The lack of genuine US government interventionism in Darfur also reveals the distance between US government foreign interests and popular foreign policy expectations. The groundswell of support for US intervention in Sudan makes the US government position difficult to explain, especially in an election year. But, in terms of US foreign policy interests in the post-September 11 period there is a very straight-forward set of reasons for US unwillingness to promote a robust and inflexible UN position towards Sudan.
The first reason for the “soft” approach by the US towards Sudan has been spoken about at some length in the press and by analysts of Sudan is that of the tenuousness of the 2005 peace deal between the Government of Sudan and the southern Sudanese rebel group the SPLM/A which brought to an end two decades of horrific bloodshed in the southern Sudan. Pressure on the Sudanese government, it has been stated, would lead to the government’s revocation of the deal and the possibility of a resumption to the war, an event no one in the world wants. This assumes the Sudanese government wants a renewal of conflict in the southern Sudan and that it is able to conduct a war on two fronts simultaneously. Oil revenues are driving the Sudanese economy, and the military effort in Darfur, and the government is unlikely to threaten its access to oil, and the revenues, by consciously provoking the SPLM/A back to war. However, the fear of renewed bloodshed in southern Sudan has been stated as a reason for taking a more diplomatic and cautious position towards Sudan over Darfur.
A second reason also put forward for a lack of commitment by the US government to the “problem” of Darfur is the over-extension of the US military since the debacle of Iraq and the increasingly difficult position of the UN forces in Afghanistan has created a state of ongoing war in the Middle East. The US military faces a huge task, greater than Vietnam where conscription (intensely unpopular) provided recruits for military service in greater numbers than possible in times of volunteer only recruitment. The lack of support for the war effort and the growing sense of illegitimacy of the Bush administrations rationale for the invasion of Iraq has had a negative effect on the US military machine. What has been neglected in the discussions relating to the US position towards Sudan is the relationship that the Darfur conflict has with the “war on terror”.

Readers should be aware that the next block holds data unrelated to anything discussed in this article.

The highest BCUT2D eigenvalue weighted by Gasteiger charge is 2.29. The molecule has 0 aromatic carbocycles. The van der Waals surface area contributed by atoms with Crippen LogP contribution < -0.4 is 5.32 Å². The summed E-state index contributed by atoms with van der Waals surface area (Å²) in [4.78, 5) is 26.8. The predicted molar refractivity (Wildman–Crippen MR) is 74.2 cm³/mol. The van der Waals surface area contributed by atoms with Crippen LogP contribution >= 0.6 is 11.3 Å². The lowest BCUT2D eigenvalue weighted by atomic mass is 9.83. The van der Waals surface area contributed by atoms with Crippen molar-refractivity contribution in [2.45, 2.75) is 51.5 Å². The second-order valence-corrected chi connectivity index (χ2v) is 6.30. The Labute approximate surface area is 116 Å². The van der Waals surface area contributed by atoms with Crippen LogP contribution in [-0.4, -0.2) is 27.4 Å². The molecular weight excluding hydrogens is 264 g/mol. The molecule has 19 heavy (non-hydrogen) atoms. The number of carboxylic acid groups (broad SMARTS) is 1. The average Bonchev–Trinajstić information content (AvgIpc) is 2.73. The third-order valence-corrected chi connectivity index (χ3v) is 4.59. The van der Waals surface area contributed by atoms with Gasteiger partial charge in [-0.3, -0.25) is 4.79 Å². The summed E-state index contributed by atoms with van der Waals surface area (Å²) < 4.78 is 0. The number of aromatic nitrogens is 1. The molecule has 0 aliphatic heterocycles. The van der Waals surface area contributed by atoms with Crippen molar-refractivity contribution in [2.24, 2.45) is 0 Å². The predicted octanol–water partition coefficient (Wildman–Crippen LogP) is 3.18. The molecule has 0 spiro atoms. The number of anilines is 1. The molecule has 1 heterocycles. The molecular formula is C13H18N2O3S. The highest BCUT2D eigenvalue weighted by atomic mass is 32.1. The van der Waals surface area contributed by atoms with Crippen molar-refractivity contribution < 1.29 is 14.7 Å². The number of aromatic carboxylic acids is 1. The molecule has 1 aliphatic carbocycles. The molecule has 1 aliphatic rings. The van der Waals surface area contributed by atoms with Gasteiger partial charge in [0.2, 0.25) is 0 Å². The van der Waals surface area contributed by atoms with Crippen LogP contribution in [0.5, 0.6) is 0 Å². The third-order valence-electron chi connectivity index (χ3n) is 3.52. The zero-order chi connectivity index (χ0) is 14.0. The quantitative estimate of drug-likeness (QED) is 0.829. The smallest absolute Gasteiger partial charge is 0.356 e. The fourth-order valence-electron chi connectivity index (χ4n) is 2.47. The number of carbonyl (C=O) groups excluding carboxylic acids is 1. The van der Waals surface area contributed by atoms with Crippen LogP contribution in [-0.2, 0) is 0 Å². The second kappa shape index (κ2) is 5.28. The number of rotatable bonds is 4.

The Darfuri conflict is not as uncomplicated as many of the depictions would have people believe. Without any doubt, the government actions have targeted civilians and the repression which has accompanied the “counter-insurgency” has led to the death of tens, even hundreds of thousands of Darfuri civilians from government violence. The reason for the uncompromising response from the Sudanese government is less obvious. There has certainly been a tradition of brutality by the Bashir government when faced with dissent and popular opposition, in Nuba in 1992 and in Dar Masalit from 1996 to 1999 are just two examples. The long southern war is another.
However, there is more to this than just the habit of a government to react brutally to any domestic opposition. The Justice and Equality Movement (JEM) which operate in Darfur are an Islamist movement. It is reported that they have close links to the ousted former Islamist leader Hasan al-Turabi. Turabi and Bashir clashed over in 1999 with Bashir winning out and taking control of the government while Turabi was placed under arrest. Khalil Ibrahim, the leader of the JEM, was a close associate of Turabi in the 1990s and a member of the ruling Islamist government. Many in Sudan believe Turabi is behind the JEM and for the Sudanese government. Thus, the danger that the JEM poses to the Bashir government goes well beyond the regional aspirations held by many other rebel groups. Darfur is considered the stronghold of the Islamist movement in Sudan and the events over the past five years suggests that the Sudanese government of Omar al-Bashir recognises the high level of threat to its existence emanating from Darfur. The Islamist threat from Darfur can also account for the lack of US fortitude in dealing with the human rights crisis in Darfur.
In some way the Sudanese government is fighting the same “war on terror” as the US government and this common antagonism towards Islamists like the JEM allows for the humanitarian crisis in Darfur to go unchecked. The Sudan has become an important front in the war on terror and, in the same way that Gaddafi has been re-invited back into the international community, the Sudanese government of al-Bashir receives some dispensation from the US for its “enthusiasm” in fighting international Islamic anti-US terrorism, even if it employs “terrorism” on a much larger scale itself to achieve this outcome.
Whether a UN intervention force is the answer to Darfur’s problems or not is debatable. However, what is very clear is the ambivalence and double-talking of the major international actors is prolonging the problem, by on the one hand, promising the Darfuri rebels the hope of intervention, and on the other hand, sending messages to the Sudanese government that its can continue to act with impunity. Answers to internal state crises such as that in Darfur are located in the reform of the politics of Sudan and not with an ineffective international arbiter directed by the ambitions of a failed superpower with very limited international responsibility. The end of the conflict in Darfur ultimately rests with the Sudanese, and in particular with the government of Omar al-Bashir, but the mixed messages from the US and the UN are delaying resolution of the crisis, a delay that is exacting a very heavy price from the people of Darfur.